The first step toward getting yourself out of debt is to understand how debt works in your life. Debt isn’t a bad thing, and it doesn’t always have to be bad for you. It can actually be a great tool for optimizing your finances and helping you achieve the things that are important to you. For example, if buying a house is something you want in the next few years, taking on some mortgage debt could be an excellent way to get there faster—assuming that the value of what’s being purchased outweighs the cost of borrowing money at interest rates higher than those available through other investments.

However, there are times when taking on too much debt isn’t wise at all; this usually happens when people don’t understand or respect their own limitations with regard to paying off loans over time (e.g., credit card balances). If this sounds like something that describes your own situation right now then please keep reading!

Know what happens if you don’t pay your bills on time.

You may think that if you skip a payment or two, it won’t matter. But if you don’t pay your bills on time, there are consequences. You could lose your credit score and find it hard to get loans in the future. Your creditor can also sue you for payment and send the case to collections if they decide not to pursue legal action themselves. These actions can make it difficult for you to get approved for new credit cards or loans in the future because they’ll lower your credit score even further.

There are many options for paying off debt and saving money, but not all of them work for everyone.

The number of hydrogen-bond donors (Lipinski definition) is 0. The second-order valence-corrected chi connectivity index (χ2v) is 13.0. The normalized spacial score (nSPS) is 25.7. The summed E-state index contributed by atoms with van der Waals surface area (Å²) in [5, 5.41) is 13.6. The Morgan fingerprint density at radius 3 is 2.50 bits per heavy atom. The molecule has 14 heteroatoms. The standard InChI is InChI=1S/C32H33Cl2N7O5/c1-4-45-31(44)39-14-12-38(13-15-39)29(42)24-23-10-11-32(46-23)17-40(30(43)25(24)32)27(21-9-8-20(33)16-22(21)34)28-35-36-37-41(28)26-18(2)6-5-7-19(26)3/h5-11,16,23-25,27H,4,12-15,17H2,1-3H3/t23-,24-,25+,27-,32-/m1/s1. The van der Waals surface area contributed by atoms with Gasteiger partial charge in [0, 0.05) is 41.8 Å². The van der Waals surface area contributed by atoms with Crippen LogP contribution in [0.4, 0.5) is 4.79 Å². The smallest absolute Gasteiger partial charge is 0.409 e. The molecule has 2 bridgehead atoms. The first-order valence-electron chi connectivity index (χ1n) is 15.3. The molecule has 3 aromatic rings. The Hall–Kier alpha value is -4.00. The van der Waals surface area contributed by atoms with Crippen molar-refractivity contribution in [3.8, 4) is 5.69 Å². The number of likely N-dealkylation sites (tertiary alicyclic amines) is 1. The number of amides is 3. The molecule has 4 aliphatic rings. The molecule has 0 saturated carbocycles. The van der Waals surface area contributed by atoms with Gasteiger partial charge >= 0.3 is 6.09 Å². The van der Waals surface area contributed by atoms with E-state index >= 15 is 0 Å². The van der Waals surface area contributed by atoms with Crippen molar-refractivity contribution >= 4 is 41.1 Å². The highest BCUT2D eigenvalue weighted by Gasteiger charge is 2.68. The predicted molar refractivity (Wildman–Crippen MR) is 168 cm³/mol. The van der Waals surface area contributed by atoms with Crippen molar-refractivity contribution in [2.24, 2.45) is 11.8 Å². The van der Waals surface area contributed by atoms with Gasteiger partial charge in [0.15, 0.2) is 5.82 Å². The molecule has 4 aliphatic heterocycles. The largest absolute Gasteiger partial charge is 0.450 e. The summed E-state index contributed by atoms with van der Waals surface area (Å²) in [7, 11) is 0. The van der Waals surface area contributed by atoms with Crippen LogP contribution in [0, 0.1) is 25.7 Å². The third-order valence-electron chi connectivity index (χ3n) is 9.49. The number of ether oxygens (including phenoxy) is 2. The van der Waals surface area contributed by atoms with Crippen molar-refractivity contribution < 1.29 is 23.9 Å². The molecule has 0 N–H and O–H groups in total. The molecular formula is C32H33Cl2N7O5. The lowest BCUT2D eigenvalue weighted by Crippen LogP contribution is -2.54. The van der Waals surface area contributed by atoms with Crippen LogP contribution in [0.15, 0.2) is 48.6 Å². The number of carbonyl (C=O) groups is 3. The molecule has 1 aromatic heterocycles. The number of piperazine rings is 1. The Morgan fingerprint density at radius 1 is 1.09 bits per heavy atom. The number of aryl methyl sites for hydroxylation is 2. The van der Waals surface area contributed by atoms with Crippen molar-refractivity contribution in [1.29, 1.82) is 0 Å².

There are many options for paying off debt and saving money, but not all of them work for everyone. You can pay off debt in a variety of ways, including:

  • paying off your credit card with another credit card
  • using a cash back rewards credit card to save money on everyday purchases like groceries
  • taking out a personal loan or line of credit to pay down your debt faster (but this can be risky if you’re carrying too much debt)

If you need help deciding how you want to pay your debts, consider getting advice from an expert at CCDR.

If you’re struggling with debt, try these tips.

If you’re in trouble with your debt load, try these tips:

  • Pay off the debt with the lowest balance first and roll that payment toward the next largest the following month.
  • Make a budget and stick to it. If you don’t know where your money is going, you might be surprised by how much of it is going toward unnecessary spending—like those daily coffee runs or weekly happy hour outings that seem harmless but really add up over time.

With enough knowledge and support, getting out of debt can be less scary than it seems at first.

If you’re feeling overwhelmed by the idea of getting out of debt, don’t worry. With enough knowledge and support, getting out of debt can be less scary than it seems at first.

  • You can do it yourself: If you have a basic understanding of how to manage money and create a budget, then self-management might be an option for your situation.
  • You can get help from a professional at CCDR: A professional can help set up an action plan and provide guidance along the way as well as assist with difficult decisions or unexpected challenges along the way. While this type of assistance is often more expensive than self-help options, having someone else involved who understands what needs to happen may feel more reassuring during times when things seem overwhelming (and they will!).